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Paris in perspective

How Cubism came to be and other lessons from Picasso, at the Arts Center.

TAURAE: By Picasso.
  • TAURAE: By Picasso.

Thanks to Paul Cezanne, Pablo Picasso began to see things in more than one direction. Georges Braque, Picasso’s cohort in Cubism, could draw in pencil a picture as devoid of representation as any contemporary artist, and did so in 1911. Juan Gris took Picasso and Braques’ ideas and turned them inside out.

“Picasso and Paris,” the primary exhibit of the “Pursuing Picasso” trilogy at the Arkansas Arts Center, serves these sips of art history and more with art from the late 19th and early to mid-20th centuries by the Spanish genius and his contemporaries. These paintings, sketches, etchings, linocuts and more by some of the biggest names in Western art — the aforementioned as well as Pierre Bonnard, Marc Chagall, Andre Derain, Kees van Dongen, Paul Klee, Henri de Toulouse-Lautrec, Fernand Leger, Edouard Vuillard — illustrate the rise of color and line at the beginning of modern art.

The star of the show is a 1963 Picasso owned by Harriet and Warren Stephens, “The Artist and his Model,” a large Cubist oil (51 1/8 by 76 3/4 inches) dominated by a brilliant green background against black lines. Picasso portrays the model by not painting her — the canvas is left white — but he lays it on thick, with bold primary colors and heavy outlines, to create the artist. The artist’s face is captivating, in profile and straight on at the same time. A skinny black hat balances on his head and a long, pointed-nose dog rests at his feet.

But the story of Picasso and his move to Paris (he was 23 at the time) kicks off with an 1897 painting by Cezanne, “Sous-Bois,” in which Cezanne uses his characteristic slanted brush strokes to suggest dimension and movement in flat space. From this and other inspirations, Picasso and Braque got the notion to depict objects from all sides at once and took the Cubist in a number of directions. As early as 1911, representation had flown the salon coop, as Braque’s 1911 etching “Composition — Still Life with Glasses,” which is really no more than marks on paper, shows.

On another planet, apparently Vuillard spent part of 1911 painting “Le partie de bridge” (1911), included in the show as an example of neo-impressionism. It is startlingly beautiful; the scene is a busily decorated room whose details are wrought with paint thick and thin in crimson and blues. A dab of pale yellow brings the focus to a woman reading a newspaper in the foreground, the bridge party, ostensibly the subject, is in the background.

A piece from the Arts Center’s collection, Gris’ “Personnage Assis” (1920) is an angular pencil on paper that combines sharp line with sinous, thin line with fat to create a stick of a figure, shaped by its exterior as well as body. Gris’ lines are clean and his images evocative.

Curiously, there are few Picassos from the early 20th century in the show, and those that are include a neo-classical pencil drawing, “La Sieste (Les Moissonneurs),” of voluptuous sleeping field workers, and another grim drawing of an extenuated couple, “Le Repas Frugal.” Much of the work is from the 1950s and 1960s, paintings and deft linoleum cuts. Another contribution by the Stephenses, “Taureau” (1955), derives its charm from its modern flatness, quick red pencil lines that describe the bull, penciled references to Cubist space and its solid black background.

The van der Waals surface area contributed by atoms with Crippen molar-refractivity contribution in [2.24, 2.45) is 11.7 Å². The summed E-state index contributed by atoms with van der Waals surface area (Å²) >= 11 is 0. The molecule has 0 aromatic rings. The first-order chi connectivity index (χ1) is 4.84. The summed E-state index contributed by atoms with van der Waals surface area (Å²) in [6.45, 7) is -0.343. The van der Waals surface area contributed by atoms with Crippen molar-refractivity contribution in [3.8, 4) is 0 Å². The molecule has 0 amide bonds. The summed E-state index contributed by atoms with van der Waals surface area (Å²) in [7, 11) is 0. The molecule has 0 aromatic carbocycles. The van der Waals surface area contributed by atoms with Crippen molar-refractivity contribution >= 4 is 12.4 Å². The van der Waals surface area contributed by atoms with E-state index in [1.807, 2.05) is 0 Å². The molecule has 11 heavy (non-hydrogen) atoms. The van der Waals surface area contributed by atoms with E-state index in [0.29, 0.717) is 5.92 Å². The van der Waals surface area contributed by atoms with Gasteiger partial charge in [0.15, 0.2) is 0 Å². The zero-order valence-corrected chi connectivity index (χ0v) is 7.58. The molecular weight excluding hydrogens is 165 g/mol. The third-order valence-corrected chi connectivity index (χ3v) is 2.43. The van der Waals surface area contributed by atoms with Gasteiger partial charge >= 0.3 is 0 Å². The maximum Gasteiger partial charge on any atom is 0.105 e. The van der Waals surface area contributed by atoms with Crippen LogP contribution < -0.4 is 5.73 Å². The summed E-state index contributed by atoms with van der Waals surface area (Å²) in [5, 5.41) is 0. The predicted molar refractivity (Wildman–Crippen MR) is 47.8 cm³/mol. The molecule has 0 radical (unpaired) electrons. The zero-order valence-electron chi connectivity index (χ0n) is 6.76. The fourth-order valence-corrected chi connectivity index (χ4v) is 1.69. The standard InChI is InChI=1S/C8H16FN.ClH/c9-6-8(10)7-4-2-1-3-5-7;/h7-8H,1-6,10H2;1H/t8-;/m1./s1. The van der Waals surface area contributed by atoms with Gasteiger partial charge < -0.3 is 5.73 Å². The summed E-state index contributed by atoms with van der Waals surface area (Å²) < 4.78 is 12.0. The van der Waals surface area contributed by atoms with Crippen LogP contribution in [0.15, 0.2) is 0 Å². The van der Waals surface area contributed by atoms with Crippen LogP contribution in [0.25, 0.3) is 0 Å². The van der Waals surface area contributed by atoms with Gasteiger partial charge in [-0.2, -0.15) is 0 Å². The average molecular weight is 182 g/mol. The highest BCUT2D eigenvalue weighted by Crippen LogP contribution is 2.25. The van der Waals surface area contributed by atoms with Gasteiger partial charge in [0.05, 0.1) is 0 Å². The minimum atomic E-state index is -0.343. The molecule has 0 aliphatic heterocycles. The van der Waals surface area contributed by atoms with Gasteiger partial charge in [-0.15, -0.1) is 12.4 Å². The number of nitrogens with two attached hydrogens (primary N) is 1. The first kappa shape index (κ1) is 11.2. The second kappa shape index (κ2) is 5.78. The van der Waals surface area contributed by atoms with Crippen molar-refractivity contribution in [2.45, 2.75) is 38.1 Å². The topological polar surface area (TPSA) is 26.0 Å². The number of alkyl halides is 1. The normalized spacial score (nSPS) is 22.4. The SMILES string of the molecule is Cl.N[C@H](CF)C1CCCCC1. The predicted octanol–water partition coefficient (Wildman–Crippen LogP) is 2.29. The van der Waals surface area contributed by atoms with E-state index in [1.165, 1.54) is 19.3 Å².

The triology also includes works from the Bernie Bercuson collection of collaborative ceramic pieces that Picasso made at the Madoura factory in southern France and lithographs of work the artist did on cardboard. The ceramics — some of which are still being reproduced and may be purchased — are shaped and decorated by the artist, often with soft brushstrokes. The subjects are, for the most part, sunny — pitchers painted as owls, plates in familiar bull and toreador themes, abstract forms in primary colors. They are joyous, as are the lithographs of Picasso’s Cubist portraits made on cardboard. If you think your child could do one, set him loose with some paint. Underlying the childlike strokes is a hand that knows what it’s doing.

The show is free to members, $16 to non-members. The Arts Center hopes it can sell more memberships, banking on the idea that the Picasso show will prove a must-see event that shows non-members will see the error of their ways.

I hope they’re right — but I’ve got to say I would have balked at the price if I had not been a member. The ceramics were shown last year in Fayetteville and Memphis and the “Picasso and Paris” exhibit includes many pieces from the permanent collection that have had many trips to the wall. Still, they are some of the collection’s best.

The show runs through Sept. 3.

New gallery in North Little Rock: The Baker House, a bed and breakfast housed in a Victorian mansion in Argenta, has opened a gallery space. Currently, works by Sherrie Shepherd, Doug Gorrell and Carey Roberson. The address is 109 W. Fifth St.

Across the street, artist V.L. Cox has opened a studio inside the Arkansas Art Gallery, at Fifth and Main. Visitors can watch Cox paint and see examples of her work, as well as art by area artists Melverue Abraham, Patrick Cunningham and others. The gallery has new hours: Noon-8 p.m. Thu.-Sat. Call 687-5959 or 786-1636 for more information.

The newest addition to River Market Artspace, a gallery that features a number of Arkansas artists working in all media, is Birch Tree Communities’s group of artists.

Birch Tree clients suffer from serious mental illness; for the past several years the non-profit has held classes that allow their clients to find expression through art.

Paintings on paper and photographs — all priced at $200 — are available through Artspace, 301 President Clinton Blvd.


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